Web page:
Anti-Semitic Violence in France Part of Broader Political Unraveling

Anti-Semitic Violence in France Part of Broader Political Unraveling
A supporter of French comic Dieudonne Mbala Mbala displays a t-shirt with his image, Nantes, France, Jan. 9, 2014 (AP photo by David Vincent).

PARIS—The recent attacks against synagogues and Jewish-owned businesses on the margins of pro-Palestinian demonstrations in France have shocked many, both here in France and beyond, despite being only the latest in a string of anti-Semitic incidents and violence in the country over the past few years. Nevertheless, the most recent attacks have been in some ways sensationalized and distorted, especially in the American press. While alarming, they do not represent a generalized sentiment of anti-Semitism in France; they have been rightfully condemned across the French political spectrum and by many in the communities in which they took place.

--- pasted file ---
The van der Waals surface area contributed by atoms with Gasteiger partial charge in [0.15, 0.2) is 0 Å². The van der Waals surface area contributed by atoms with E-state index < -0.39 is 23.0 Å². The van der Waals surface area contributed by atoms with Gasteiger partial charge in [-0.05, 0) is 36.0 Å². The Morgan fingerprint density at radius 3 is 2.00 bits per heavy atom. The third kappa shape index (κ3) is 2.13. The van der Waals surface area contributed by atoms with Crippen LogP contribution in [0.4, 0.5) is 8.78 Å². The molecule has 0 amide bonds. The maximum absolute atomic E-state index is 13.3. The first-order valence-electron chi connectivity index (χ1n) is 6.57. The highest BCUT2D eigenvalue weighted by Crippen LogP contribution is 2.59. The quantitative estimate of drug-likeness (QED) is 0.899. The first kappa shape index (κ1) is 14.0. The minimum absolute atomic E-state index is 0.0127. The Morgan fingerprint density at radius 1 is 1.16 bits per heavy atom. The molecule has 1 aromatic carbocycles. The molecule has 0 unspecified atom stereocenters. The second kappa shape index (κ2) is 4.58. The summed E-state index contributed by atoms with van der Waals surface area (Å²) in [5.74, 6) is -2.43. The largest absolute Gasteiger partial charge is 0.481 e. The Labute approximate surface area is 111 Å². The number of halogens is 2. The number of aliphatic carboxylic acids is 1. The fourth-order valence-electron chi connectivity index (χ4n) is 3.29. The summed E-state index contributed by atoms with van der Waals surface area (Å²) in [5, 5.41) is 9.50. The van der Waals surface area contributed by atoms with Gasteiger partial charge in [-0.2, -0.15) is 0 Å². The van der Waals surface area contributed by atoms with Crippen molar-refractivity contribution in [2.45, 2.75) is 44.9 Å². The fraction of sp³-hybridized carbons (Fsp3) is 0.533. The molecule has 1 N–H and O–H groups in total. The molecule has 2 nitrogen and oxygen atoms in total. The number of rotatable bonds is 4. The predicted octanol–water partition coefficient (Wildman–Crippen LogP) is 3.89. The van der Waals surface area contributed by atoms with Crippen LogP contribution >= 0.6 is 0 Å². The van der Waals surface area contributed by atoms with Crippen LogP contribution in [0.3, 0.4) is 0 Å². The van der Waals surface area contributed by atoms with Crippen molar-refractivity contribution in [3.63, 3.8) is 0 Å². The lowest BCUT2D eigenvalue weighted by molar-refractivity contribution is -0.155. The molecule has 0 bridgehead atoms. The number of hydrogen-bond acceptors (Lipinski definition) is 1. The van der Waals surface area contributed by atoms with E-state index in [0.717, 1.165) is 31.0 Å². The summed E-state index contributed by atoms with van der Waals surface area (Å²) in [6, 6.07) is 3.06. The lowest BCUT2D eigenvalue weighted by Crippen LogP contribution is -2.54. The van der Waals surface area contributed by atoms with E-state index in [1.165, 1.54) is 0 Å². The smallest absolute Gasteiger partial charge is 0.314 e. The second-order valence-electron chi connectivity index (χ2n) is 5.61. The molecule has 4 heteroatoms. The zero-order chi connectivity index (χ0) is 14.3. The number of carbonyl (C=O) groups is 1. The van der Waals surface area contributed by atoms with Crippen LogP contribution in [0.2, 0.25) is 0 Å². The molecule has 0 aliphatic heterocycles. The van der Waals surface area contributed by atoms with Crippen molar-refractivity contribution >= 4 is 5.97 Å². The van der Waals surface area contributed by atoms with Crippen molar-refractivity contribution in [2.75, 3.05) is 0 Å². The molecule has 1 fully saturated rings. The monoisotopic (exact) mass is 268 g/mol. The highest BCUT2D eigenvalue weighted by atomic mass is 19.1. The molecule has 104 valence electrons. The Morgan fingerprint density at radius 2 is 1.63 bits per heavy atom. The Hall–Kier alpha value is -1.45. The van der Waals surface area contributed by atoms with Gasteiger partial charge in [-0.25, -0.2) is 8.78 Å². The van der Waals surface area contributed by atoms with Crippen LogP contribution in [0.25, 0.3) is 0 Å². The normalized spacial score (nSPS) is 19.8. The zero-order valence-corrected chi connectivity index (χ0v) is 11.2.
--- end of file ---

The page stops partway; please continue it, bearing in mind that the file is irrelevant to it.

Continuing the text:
More important, to focus only on the anti-Semitic nature of the violence is to make the mistake of paying attention only to the tip of the iceberg, while missing what lies beneath the surface. Two things in particular bear attention here.

First, those responsible for the recent attacks are anti-Semites, but they are not only anti-Semites. The current violence took place in the immediate context of the protests against the Israel-Hamas war in Gaza. But the broader context is that of the radicalization of a very small minority of French youths, primarily but not exclusively Arab and primarily but not exclusively of Muslim background. (There are cases of non-Arab converts to this radicalized form of Islam.) Recruited in online forums and social media, but also by radical Muslim itinerant preachers from North Africa and the Middle East, they are fed a typical diet of extremist Islamic propaganda that includes, but is not limited to, anti-Semitic tropes. France and the West in general are also central characters in the lineup of villains to be demonized. It bears mentioning that before targeting a Jewish school in Toulouse, Mohammed Merah had already killed three French soldiers in that city, one of them a fellow Muslim and all three of North African descent. There are currently an estimated 300-700 French citizens fighting among the radical Islamist rebel groups in Syria, a major concern for French intelligence and security services.

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